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In praise of the good fight

27 August 2021

Steve Morris makes a plea for more Anglican muscular Christianity


Boxing match at the men’s club, Holy Trinity, Shoreditch, 1889

Boxing match at the men’s club, Holy Trinity, Shoreditch, 1889

A FRIEND who recently started at a sports club described what a beautiful experience it was, full of community and joy. “Church should be like that,” they said, wistfully. It got me thinking. There are plenty of sedate activities in church. But what if we followed the example of a nearly forgotten Anglo-Catholic slum priest from more than a century ago, and took a risk on something such as boxing that would help us connect with the real lives and aspirations — and entertainments — of working-class people? We might see the art and poetry and heroism that are at the root of the noble sport.

We need to go back in time to the late 19th century. Fr Arthur Osborne Montgomery Jay was given a pretty unappetising challenge: to be the priest of the roughest, dirtiest, and most depressing parish in London — Holy Trinity, Shoreditch. His mission was to minister to the outcasts, the lost, the lonely, and the “rough as they come”.

To begin with, it was unpromising. Early services were held in a filthy stable — quite appropriate, really. But, from early attendance numbers of fewer than ten, the ministry began to take hold. Just ten years after his arrival, Jay had raised enough money to build a church, social club, lodging house, and — most important — a gym in the basement of the church.

Jay was a self-confessed “man’s man”; coarse-tongued, and frequently tactless. His boxing initiative was a revelation. It turned what had been a vice — bare-knuckle, brutal, street fighting — into the art that is boxing: boxing with rules, and a code to stop a fight when an opponent was in danger of real harm.

It was muscular Christianity made flesh. Over time, the hard men came, and the gang fighting diminished. Men who would never have crossed the threshold of a church began to feel at home there, and even to go on a Sunday and join the singing. Boxing was a liberation, and Jay’s club produced local heroes such as Scrapper, Donkey, Old Squash, and Lord Dunfunkus.

The ring was handy in other ways, too. Music hall acts practised there, and trapeze artists. And the church grew and grew.

From our perspective there are, perhaps, complications. Jay was a man of privilege, educated at Cambridge. He had, to say the least, rather uncharitable views of the people he ministered to. He was unashamedly doing to the poor, rather than working with them. He saw it as a kind of missionary work, and that is something that I, at least, feel uncomfortable with. But we need to be wary of reading history too critically through a modern lens.

His High Church ways drew criticism, and there was much hoo-ha about holding boxing in a church. This has a rather contemporary ring. When Southwark Cathedral hosted a fashion show, the usual suspects cawed about desecrating holy ground. Similar voices were raised against boxing. You might say that today’s fashion show was yesterday’s boxing match: both arguably too unholy for holy spaces.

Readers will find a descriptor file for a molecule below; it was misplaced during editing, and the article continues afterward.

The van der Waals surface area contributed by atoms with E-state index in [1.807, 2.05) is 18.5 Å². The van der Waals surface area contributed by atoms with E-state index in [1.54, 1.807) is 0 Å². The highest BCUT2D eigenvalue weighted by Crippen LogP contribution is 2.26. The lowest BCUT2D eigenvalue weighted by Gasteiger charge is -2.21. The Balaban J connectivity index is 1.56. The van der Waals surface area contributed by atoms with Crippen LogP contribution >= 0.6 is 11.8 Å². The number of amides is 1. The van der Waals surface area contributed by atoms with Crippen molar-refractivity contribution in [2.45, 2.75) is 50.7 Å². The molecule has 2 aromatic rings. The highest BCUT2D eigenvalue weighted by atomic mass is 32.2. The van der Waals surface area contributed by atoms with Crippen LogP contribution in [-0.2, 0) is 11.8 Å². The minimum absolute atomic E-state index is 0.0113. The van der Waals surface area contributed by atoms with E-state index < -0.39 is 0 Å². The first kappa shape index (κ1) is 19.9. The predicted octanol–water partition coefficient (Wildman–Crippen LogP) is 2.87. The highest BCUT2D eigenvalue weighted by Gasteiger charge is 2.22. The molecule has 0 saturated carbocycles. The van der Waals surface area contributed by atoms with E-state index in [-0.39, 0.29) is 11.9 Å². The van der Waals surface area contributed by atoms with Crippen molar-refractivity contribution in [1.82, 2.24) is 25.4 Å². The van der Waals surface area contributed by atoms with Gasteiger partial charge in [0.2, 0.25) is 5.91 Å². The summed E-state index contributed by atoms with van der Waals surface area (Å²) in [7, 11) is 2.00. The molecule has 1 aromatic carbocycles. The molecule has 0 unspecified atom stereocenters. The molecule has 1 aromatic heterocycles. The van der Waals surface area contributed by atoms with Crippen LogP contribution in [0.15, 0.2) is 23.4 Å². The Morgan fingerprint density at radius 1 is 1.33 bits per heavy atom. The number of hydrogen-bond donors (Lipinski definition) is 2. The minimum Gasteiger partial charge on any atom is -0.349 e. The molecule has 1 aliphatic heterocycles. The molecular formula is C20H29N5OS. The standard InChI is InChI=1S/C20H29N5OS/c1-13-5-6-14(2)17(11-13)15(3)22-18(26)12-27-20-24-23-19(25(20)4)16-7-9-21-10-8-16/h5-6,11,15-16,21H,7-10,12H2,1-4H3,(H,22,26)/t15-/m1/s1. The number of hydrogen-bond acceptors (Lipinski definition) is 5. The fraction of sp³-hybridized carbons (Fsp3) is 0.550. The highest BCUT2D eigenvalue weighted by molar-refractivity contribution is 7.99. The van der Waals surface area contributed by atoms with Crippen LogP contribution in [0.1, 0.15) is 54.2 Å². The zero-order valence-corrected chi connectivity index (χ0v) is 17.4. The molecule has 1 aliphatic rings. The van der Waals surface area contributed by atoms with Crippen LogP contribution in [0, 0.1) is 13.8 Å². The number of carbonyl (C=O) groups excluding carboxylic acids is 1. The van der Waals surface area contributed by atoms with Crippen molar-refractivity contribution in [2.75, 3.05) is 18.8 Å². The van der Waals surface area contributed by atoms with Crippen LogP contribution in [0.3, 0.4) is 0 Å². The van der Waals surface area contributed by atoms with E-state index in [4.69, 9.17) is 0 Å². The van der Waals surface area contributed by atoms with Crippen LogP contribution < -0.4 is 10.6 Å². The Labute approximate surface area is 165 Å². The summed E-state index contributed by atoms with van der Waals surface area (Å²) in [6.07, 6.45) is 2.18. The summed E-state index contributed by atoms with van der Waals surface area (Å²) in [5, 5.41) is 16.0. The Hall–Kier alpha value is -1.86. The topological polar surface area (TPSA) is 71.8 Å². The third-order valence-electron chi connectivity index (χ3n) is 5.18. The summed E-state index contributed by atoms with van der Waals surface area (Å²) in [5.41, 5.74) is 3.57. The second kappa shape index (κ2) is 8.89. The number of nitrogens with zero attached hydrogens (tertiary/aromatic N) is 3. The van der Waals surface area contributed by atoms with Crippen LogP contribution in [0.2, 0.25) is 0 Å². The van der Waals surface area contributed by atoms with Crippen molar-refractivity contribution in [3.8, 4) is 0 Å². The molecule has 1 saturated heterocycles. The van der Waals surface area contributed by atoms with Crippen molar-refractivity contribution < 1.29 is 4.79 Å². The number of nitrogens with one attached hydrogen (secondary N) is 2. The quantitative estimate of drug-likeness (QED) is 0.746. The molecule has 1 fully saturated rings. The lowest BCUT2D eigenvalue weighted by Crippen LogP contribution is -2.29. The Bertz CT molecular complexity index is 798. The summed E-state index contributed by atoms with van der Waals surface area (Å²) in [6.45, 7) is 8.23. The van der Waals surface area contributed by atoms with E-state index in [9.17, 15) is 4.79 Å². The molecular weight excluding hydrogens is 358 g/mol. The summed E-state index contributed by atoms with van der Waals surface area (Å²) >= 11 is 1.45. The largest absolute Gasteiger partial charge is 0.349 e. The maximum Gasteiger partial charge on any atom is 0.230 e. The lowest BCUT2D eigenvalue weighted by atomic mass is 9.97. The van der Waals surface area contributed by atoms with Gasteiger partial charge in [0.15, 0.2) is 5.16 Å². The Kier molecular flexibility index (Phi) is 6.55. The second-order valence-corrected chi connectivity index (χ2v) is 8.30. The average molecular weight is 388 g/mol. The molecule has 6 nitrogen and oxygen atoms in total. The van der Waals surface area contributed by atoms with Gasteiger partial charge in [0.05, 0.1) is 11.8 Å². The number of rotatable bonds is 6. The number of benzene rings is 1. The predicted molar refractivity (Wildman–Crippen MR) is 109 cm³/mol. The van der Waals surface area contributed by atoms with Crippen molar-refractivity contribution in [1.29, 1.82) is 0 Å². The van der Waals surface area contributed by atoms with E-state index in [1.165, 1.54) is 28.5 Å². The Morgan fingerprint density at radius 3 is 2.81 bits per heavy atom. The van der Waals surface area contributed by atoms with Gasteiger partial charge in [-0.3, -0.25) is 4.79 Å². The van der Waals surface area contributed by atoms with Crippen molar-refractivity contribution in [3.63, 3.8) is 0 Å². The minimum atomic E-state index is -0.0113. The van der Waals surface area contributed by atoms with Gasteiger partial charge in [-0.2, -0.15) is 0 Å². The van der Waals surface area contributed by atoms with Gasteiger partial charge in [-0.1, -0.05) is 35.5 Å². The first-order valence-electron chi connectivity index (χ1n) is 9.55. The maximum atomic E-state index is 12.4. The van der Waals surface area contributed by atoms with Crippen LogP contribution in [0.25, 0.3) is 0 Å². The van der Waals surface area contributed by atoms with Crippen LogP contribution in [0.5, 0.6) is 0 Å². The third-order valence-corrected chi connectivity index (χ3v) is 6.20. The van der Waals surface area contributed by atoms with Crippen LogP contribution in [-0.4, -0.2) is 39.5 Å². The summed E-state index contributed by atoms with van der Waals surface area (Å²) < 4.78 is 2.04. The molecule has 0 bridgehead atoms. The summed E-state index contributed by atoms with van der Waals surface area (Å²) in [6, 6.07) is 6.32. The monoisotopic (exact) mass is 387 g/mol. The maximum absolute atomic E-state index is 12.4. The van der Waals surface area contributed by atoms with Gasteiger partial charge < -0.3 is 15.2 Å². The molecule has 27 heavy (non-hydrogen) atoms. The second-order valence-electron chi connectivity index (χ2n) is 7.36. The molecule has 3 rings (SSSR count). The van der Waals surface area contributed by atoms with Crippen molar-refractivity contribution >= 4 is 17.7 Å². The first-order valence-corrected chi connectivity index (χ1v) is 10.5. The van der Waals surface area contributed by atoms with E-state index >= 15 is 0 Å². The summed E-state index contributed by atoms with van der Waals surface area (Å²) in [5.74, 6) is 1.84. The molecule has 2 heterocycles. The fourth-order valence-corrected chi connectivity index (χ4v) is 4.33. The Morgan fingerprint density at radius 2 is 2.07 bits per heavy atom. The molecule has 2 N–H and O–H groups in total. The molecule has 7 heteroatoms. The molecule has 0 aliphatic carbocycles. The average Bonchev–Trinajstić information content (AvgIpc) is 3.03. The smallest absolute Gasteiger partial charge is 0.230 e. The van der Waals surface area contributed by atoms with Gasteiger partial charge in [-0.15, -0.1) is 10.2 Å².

JESUS’s followers were rough-and-ready men. They were fishermen, working in a tough environment. I imagine that they were pretty physical, and that it wouldn’t have been uncommon for physical clashes to break out. And then there is theology to be taken into account: St Paul talks about fighting the good fight; Jacob wrestles with an angel, and is injured but transformed.

If we take the incarnation seriously, then our bodies are as important as our minds, and the building and disciplining of them in boxing is a way of honouring that incarnational truth. Boxers (today, women as well as men) are heroic figures, and the contest is a test of just about everything a person has. The end result is defeat — or redemption.

Jay refuted the claim that boxing and holiness were at odds. He robustly defended boxing, pointing out the way in which it brought discipline to otherwise chaotic lives. It was, he said, a liberation. That is quite a claim, but one that strikes a chord with me. I grew up in a family that loved boxing. I knew people at school who went on to box professionally.

I love boxing, too, and it seems to me that — if we want church really to reach out to working people’s lives — we need to be more in tune with the things we working-class people do. Perhaps (just a thought) we need less quiche and more boxing gloves.

It works on another level, too, which was what got me thinking in the first place. My brother-in-law was talking about a boxing club in East Yorkshire. It is run by an ex-pro boxer, and starts at 5 a.m. each day, so that men, usually working in manual jobs, can train before they go to work. You don’t need to be good at boxing, but you do need to give it your all. Everyone is welcome, and it feels like a family. You don’t need to believe certain things; it affirms life, just as church is called to do.

What would it take for church to be like the boxing club? Lightness of touch, a sense of fun, and a willingness to learn something from the muscular Christians of yesteryear. Start from where people are at — transform that, start there.

If the world has been touched by the holiness of God, that has made it holy. And that includes boxing rings in church, jumble sales, and even bingo. Why not?

The Revd Steve Morris is the Vicar of St Cuthbert’s, North Wembley, in the diocese of London.

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